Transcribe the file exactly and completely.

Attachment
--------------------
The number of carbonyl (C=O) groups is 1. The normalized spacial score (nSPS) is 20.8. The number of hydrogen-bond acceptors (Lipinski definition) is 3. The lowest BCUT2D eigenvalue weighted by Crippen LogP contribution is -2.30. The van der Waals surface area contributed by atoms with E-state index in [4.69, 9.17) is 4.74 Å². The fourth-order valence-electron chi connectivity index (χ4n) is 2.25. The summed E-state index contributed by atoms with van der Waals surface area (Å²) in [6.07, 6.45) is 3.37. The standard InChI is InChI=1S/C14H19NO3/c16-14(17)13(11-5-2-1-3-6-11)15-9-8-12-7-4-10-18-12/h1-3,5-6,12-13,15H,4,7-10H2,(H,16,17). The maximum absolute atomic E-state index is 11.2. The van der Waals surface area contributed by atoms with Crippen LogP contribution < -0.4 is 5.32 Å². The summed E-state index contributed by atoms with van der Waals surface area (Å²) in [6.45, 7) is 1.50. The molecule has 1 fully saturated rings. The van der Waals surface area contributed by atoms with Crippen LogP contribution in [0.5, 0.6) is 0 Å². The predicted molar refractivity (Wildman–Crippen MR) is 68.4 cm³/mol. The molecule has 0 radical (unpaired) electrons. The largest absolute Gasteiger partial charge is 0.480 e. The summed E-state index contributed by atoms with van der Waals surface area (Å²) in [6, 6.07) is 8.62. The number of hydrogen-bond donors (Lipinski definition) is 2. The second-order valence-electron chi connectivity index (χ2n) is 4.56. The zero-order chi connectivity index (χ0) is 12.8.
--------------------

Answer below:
The number of carbonyl (C=O) groups is 1. The normalized spacial score (nSPS) is 20.8. The number of hydrogen-bond acceptors (Lipinski definition) is 3. The lowest BCUT2D eigenvalue weighted by Crippen LogP contribution is -2.30. The van der Waals surface area contributed by atoms with E-state index in [4.69, 9.17) is 4.74 Å². The fourth-order valence-electron chi connectivity index (χ4n) is 2.25. The summed E-state index contributed by atoms with van der Waals surface area (Å²) in [6.07, 6.45) is 3.37. The standard InChI is InChI=1S/C14H19NO3/c16-14(17)13(11-5-2-1-3-6-11)15-9-8-12-7-4-10-18-12/h1-3,5-6,12-13,15H,4,7-10H2,(H,16,17). The maximum absolute atomic E-state index is 11.2. The van der Waals surface area contributed by atoms with Crippen LogP contribution < -0.4 is 5.32 Å². The summed E-state index contributed by atoms with van der Waals surface area (Å²) in [6.45, 7) is 1.50. The molecule has 1 fully saturated rings. The van der Waals surface area contributed by atoms with Crippen LogP contribution in [0.5, 0.6) is 0 Å². The predicted molar refractivity (Wildman–Crippen MR) is 68.4 cm³/mol. The molecule has 0 radical (unpaired) electrons. The largest absolute Gasteiger partial charge is 0.480 e. The summed E-state index contributed by atoms with van der Waals surface area (Å²) in [6, 6.07) is 8.62. The number of hydrogen-bond donors (Lipinski definition) is 2. The second-order valence-electron chi connectivity index (χ2n) is 4.56. The zero-order chi connectivity index (χ0) is 12.8.